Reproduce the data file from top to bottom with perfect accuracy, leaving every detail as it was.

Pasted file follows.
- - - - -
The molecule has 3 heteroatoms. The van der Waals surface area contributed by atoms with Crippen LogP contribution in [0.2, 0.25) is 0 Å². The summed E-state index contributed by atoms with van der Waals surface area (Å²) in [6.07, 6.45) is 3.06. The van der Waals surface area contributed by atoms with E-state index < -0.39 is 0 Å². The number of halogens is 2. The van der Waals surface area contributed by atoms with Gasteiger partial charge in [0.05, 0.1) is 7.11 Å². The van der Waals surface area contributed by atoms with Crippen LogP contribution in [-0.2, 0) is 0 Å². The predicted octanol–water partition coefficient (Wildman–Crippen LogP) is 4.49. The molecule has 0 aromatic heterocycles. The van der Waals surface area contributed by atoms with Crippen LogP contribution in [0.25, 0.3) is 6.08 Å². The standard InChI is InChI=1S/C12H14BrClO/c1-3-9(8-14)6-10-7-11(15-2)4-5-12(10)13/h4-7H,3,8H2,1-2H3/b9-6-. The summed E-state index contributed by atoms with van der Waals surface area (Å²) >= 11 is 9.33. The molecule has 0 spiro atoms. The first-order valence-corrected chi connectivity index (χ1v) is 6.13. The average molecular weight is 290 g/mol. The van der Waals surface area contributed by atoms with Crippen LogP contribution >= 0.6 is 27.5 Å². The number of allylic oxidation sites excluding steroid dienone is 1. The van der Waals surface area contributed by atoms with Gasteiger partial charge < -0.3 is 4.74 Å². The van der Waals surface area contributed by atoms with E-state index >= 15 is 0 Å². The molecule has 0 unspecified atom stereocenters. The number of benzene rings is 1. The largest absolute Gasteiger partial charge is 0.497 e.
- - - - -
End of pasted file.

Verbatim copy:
The molecule has 3 heteroatoms. The van der Waals surface area contributed by atoms with Crippen LogP contribution in [0.2, 0.25) is 0 Å². The summed E-state index contributed by atoms with van der Waals surface area (Å²) in [6.07, 6.45) is 3.06. The van der Waals surface area contributed by atoms with E-state index < -0.39 is 0 Å². The number of halogens is 2. The van der Waals surface area contributed by atoms with Gasteiger partial charge in [0.05, 0.1) is 7.11 Å². The van der Waals surface area contributed by atoms with Crippen LogP contribution in [-0.2, 0) is 0 Å². The predicted octanol–water partition coefficient (Wildman–Crippen LogP) is 4.49. The molecule has 0 aromatic heterocycles. The van der Waals surface area contributed by atoms with Crippen LogP contribution in [0.25, 0.3) is 6.08 Å². The standard InChI is InChI=1S/C12H14BrClO/c1-3-9(8-14)6-10-7-11(15-2)4-5-12(10)13/h4-7H,3,8H2,1-2H3/b9-6-. The summed E-state index contributed by atoms with van der Waals surface area (Å²) >= 11 is 9.33. The molecule has 0 spiro atoms. The first-order valence-corrected chi connectivity index (χ1v) is 6.13. The average molecular weight is 290 g/mol. The van der Waals surface area contributed by atoms with Crippen LogP contribution >= 0.6 is 27.5 Å². The number of allylic oxidation sites excluding steroid dienone is 1. The van der Waals surface area contributed by atoms with Gasteiger partial charge < -0.3 is 4.74 Å². The van der Waals surface area contributed by atoms with E-state index >= 15 is 0 Å². The molecule has 0 unspecified atom stereocenters. The number of benzene rings is 1. The largest absolute Gasteiger partial charge is 0.497 e.